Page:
Would you mind if we did the hectic task of creating a list for you that would require you hours of research if you did it yourself?
Of course, you wouldn’t! So, if you are someone who is taking a new field archery course or someone who simply wishes to increase the count of venisons hunted with his old skills of compound archery, we have you covered with our comprehensive buying guide on how to choose a compound bow!
What You Should Consider
The following considerations on your bow will help you:
First, you need to find your ocular dominance, or as you may have guessed, your dominant eye. This is the eye you rely on more for the truth of information seen. It may be on the same side as the hand you write with or the opposite side. You should find a compound bow that can be shot in correspondence with your dominant eye side.
To find the eye, look through a hole and close each eye one by one to locate something. One eye will see things centered, while the other sees things shifted. The center-keeper is your dominant one.
This is the point where your hand rests when you fully draw the bow, and it is usually the corner of your mouth. With your compound bow, you will need to have a consistent anchor point that you are easy working with. Changing the anchor point may change your bow performance!
This is the length of how far you can pull the string on your bow. There will be a limit, after which the string of your compound bow can no longer be stretched. However, such bows come up extendable strings that can be adjusted to fit your comfort level.
To save yourself from the mishap of having too long or too short of the drawing str:
- Measure your draw length
- Stand up straight, forming a T, and tell your friend to measure your tips of middle fingers across both hand
- Divide this length by 2.5, and you should have the needed length. If you’re uncertain about it, you can always ask the archery store professionals.
Your draw weight could be coming from your shoulders or from your hands. This is the measure of how heavy you can pull back with your compound bow at a full draw. To kill a deer, a minimum draw weight of 40 pounds is enough.
If you’re new to archery, start with a low-weight. Once your bow-shooting muscles are easy and habituated, you can go for bigger weights. If you can, find a compound bow with the adjustable draw weight.
The weight of the bow itself also matters. Usually, lightweights bows are easy to deal with and carry around if you will find yourself in those situations while hunting in the forest.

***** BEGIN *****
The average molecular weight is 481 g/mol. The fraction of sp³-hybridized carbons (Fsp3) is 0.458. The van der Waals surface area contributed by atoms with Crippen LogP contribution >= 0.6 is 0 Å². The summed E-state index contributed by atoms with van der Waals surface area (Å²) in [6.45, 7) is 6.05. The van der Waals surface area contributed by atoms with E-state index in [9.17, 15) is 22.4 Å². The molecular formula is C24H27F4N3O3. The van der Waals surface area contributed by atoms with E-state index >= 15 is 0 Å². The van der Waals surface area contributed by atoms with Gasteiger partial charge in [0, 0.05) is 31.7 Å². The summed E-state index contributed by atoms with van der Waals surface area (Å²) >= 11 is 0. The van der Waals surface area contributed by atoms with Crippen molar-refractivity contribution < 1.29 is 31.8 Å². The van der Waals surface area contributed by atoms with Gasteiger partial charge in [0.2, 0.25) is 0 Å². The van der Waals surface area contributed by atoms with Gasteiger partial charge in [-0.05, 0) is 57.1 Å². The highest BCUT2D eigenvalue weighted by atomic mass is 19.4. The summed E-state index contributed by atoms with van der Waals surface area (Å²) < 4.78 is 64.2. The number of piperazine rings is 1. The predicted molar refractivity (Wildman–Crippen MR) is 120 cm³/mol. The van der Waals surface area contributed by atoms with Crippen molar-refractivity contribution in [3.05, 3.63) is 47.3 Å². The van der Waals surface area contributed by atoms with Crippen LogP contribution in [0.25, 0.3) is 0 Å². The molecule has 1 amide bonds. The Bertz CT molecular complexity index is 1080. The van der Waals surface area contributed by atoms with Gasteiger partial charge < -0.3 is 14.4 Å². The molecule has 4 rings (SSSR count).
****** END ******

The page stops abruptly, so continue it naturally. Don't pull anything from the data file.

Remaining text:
You will also need to know the measure from one axle to the other on the bow because this is where the bows will draw their powers from. It is important to know to let you make compatibility between what type of compound bow you will need for your hunting type. Usually, longer axle lengths are good to work with when hunting in open courses as they are more forgiving.
First, you will need to pull the bow at your full and measure the maximum weight required to do it. You will then need to measure the amount of weight you are holding at the fully drawn bow position. The difference between these two measures will be your let off. The compound bows that are available on the market now have a let-off of 60-80%.
It actually depends on what measure of let-off you want to have for yourself. As you increase the let off, you will decrease your hold weight, and the longer you will be able to hold that weight.
When your bow is at rest, the difference between the bow grip and the string will give you the perpendicular brace height. You should try to look for longer brace heights as these are easier to deal with. But if you love fast-acting bows, you have to give up on longer base heights and accept shorter ones!
The speed of how fast you can throw your arrow will be determined by your draw weight, the weight of your arrows, the weather, etc. Usually, the longer and larger your draw and draw weight, the farther your arrows go. So, pay attention to the factors which will influence your arrow speed when buying compound bows.
When you fire your bow, friction, and the good old energy transformation we learned about in science classes act on and give you some noise. But most archers prefer a quieter bow than a louder one for obvious reasons. But if you find a likable bow that is not quiet, you can get vibration dampeners to create a low-sound impact.
The energy shift that happens throughout your draw and the entire draw weight tactics is manipulated by the heart of bow mechanics: the cams. Here’s 4 main types of them:
The solo cams are decent when it comes to reliability and smoothness of shot. These are also quiet and easy to maintain, making them good for beginner archers.
These are elliptical cams shaped without any symmetry whatsoever. But this can give you a straight and synchronized nock. These make some real fast shots on your compound bow.
The binary cams are the balancers of deflection and act as a self-corrector when you pass or make mistakes. Of the three discussed so far, these cams are the fastest.
Twin cams are best for young archers who need a lot of adjustments done to their bows due to being each so different from others. Although these are noisy, they give you a decent, efficient speed.
You learned, hopefully, a thing or two about how to choose a compound bow for yourself! There are quite a lot of brands there, including Diamond, Elite, Bear, Bowtech, etc. that can give you your fitting compound bow. While you may not need to sell a kidney for good bows, you will need to make sure yours delivers stellar accuracy and excellent quality!